Zero-ish spoiler summary: You--yes, YOU!--are the Brony Hero of Equestria! Defeat Tiarek, save the ponies, seduce your waifu, seduce someone else's waifu, and die over and over again as you pitifully fail at all of the above!
Seriously, if you don't die at least a few times, you aren't reading this thing the right way.
Thoughts after reading: It's hard to really summarize the plot of a CYOA, since it's variable by definition. For example, it's entirely possible in this story to never even become the titular Brony Hero and do all that stuff I mentioned in the summary--there are two different ways to die a horrible death before even getting to the nominal plot.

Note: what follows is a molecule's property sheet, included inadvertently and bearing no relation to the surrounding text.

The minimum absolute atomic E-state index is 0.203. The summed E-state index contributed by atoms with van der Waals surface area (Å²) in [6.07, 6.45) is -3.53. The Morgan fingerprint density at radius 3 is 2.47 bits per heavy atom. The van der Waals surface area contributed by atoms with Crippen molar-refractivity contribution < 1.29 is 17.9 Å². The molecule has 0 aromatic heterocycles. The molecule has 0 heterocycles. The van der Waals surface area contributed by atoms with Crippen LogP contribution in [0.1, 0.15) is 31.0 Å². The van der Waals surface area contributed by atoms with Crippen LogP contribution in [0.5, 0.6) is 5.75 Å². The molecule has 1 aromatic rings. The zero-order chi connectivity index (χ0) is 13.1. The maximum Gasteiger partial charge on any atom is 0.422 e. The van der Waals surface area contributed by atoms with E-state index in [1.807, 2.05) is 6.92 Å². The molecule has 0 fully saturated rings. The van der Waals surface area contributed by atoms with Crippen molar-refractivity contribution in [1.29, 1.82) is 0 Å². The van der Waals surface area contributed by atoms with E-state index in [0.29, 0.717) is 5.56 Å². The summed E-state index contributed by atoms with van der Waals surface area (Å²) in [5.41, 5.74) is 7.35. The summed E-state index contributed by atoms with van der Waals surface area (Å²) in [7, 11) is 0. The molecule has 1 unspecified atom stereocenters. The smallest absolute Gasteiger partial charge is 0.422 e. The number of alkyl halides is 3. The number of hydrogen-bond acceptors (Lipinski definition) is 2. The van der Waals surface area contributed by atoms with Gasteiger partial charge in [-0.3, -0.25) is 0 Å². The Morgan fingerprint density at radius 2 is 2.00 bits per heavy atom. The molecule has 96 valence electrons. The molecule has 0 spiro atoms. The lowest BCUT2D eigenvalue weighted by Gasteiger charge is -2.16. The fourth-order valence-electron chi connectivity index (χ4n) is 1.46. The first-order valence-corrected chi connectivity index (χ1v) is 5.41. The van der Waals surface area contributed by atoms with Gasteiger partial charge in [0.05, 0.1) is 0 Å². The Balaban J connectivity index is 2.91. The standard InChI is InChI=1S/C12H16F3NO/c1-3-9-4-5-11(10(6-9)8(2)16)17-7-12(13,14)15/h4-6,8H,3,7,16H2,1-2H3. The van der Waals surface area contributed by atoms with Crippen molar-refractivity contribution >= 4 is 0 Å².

Luckily for me, Brony Hero isn't even remotely concerned with said plot. This story is all about mocking bronies, mocking the popular caricature of bronies, mocking the show itself... basically, making a lark out of anything and everything. The choices "you" are given in this story are clearly designed not to give the illusion of control over one's second-person avatar, but to enhance the comic potential along whatever lines strike your fancy; the very first set of choices you face, upon waking up, is 1) Browse the internet for pony, 2) Go to the shops and buy ten gallons of Mountain Dew, or 3) Seduce [your] Fluttershy Pillow.